MATCH REPORT: Bristol Rovers two-goal burst from Eliot Richards and Lee Brown secure away win over Oxford United
THERE are many ways to analyse the change in fortunes that manager John Ward has instigated at Bristol Rovers since succeeding Mark McGhee a little under two months ago.
There have been five wins in eight games; an unbeaten away record; one defeat in eight games and a five-match unbeaten run. We've also witnessed the biggest crowd for a league game at the Memorial Stadium for the best part of three years. How about a vastly-improved goals for and goals against column? Or the best run of form over an eight-game period for a number of seasons. Who could have predicted on December 15 that Rovers would be second only to leaders Port Vale in the form table over the following eight games?
The most telling statistic – the best one to highlight the impact Ward has made – is, however, this: Ward has, in eight games as manager, collected just one fewer point than the 18 the team managed to amass in the 22 league games under the guidance of McGhee between the start of the season and his departure.
It is a hot streak of form that has seen Ward transform a rag-tag band of footballers that were on the road towards losing their Football League status to one that now has their fate firmly in their own hands.
A 2-0 win at Oxford United on Saturday courtesy of goals from Lee Brown and Eliot Richards, no shortage of hard work and a slice of luck along the way saw Rovers carve out a five-point cushion between themselves and the relegation zone. That this has all been achieved in less than two months can be described as nothing short of truly remarkable.
So what has changed? The arrival of six new players to toughen up the spine of a side that had been found wanting earlier in the campaign is the obvious answer. Other than that, however, Ward just seems to adhere to the rule that football is essentially a simple game, so why not keep things simple? Minimal change in decisions over team selection – decisions that even the layman can understand – have served to inject a continuity on which a solid foundation seems to have been built.
Gone is the tinkering, the playing players out of position, the altering of formations and tactics focused solely on stopping the opposition, which seemed to serve as such a source of confusion in the early part of the campaign. The manager also appears to appreciate the limitations of the League Two player and asks no more of anybody than to do the jobs they are capable of and to run, chase and work as hard as any supporter would if they were offered the opportunity to wear the blue and white quartered shirt on a Saturday afternoon.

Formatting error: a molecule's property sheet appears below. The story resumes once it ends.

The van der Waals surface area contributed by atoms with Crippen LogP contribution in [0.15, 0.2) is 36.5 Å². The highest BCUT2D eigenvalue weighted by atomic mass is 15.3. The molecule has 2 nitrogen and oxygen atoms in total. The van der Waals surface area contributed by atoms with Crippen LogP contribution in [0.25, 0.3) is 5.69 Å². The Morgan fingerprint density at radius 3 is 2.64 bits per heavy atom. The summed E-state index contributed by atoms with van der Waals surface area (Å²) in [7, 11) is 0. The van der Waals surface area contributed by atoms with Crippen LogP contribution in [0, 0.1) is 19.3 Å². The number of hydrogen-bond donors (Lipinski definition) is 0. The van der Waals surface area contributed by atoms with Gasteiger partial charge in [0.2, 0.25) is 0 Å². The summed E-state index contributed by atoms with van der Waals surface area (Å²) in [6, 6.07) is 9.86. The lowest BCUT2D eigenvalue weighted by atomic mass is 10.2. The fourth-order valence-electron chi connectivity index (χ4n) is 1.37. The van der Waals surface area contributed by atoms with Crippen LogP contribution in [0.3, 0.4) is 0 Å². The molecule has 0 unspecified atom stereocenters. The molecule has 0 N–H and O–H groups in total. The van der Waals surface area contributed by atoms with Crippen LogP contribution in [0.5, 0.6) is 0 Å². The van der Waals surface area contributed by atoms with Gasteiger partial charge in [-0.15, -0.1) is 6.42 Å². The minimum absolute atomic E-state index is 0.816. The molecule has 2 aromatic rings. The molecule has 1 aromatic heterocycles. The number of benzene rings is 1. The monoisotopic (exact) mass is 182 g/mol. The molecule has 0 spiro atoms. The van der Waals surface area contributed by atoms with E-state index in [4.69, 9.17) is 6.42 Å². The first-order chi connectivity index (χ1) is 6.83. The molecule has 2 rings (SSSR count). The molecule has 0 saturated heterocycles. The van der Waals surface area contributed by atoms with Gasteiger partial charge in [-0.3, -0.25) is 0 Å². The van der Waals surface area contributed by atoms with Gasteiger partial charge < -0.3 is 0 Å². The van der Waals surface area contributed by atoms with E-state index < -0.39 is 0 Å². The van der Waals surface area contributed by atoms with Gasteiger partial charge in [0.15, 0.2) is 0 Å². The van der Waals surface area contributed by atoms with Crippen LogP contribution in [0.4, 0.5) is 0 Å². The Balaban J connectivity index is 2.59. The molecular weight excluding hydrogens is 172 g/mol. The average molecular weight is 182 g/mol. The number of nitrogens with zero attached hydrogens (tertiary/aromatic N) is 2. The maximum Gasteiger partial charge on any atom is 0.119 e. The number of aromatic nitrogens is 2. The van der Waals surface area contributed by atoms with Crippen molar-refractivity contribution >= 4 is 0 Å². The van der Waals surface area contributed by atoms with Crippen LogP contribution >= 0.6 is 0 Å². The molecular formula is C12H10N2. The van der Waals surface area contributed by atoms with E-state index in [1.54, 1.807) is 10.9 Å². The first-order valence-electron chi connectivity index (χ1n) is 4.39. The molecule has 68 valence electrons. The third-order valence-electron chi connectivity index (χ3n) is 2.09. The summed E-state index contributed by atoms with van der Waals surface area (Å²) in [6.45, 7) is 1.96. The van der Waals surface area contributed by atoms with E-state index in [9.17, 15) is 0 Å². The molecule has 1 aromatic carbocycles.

"We haven't really worked on forward play at all in training yet," Ward said last week. "We've only really focused on getting a good shape and improving the discipline in our defensive play."
The success at the Kassam Stadium was again mostly attributable to an increasing desire to defend the goal first and foremost.
Yes, Brown will earn plaudits for the ice-cool way in which he slotted away a retaken penalty in the 55th minute to give Rovers the lead after the first effort was ruled out for encroachment. Richards, too, will get the credit he deserves for coming off the bench to clinically despatch the second goal when going through one-on-one with Oxford goalkeeper Luke McCormick.
"These boys don't stop until the final whistle," Ward said after watching a goal scored with virtually the last kick of the game for a third successive match.
That late strike sent the 1,900 Rovers supporters off with slightly wider smiles – even if the increasing incidence of late goals is doing little to increase Ward's popularity within the confines of the press box!
The two goals Rovers did score, however, may well have been immaterial had Mildenhall not pulled off a 37th minute save to athletically repel a close-range effort from Oxford striker James Constable before Tom Parkes launched into a goal-denying block to prevent Alfie Potter the opportunity to open the scoring just before half-time.
Luck was also in Rovers corner at times; how Constable missed a second-half sitter to score what would have been an equaliser from all of six yards is anybody's guess, while Harry Worley's header in the 89th minute that went inches wide of the post left Oxford manager Chris Wilder curled over in disbelief on the edge of his technical area. Others played their part, too – even if there is not enough space here to highlight the achievements of every individual within the context of another impressive collective display.
Only the hardest task-master would begrudge the players the break Ward is set to offer them this week to recover from the physical demands of the last ten days or so.
Mentally, however, the players must remain focused.
Progress has been made down the road towards survival. The job, however, is not quite done yet.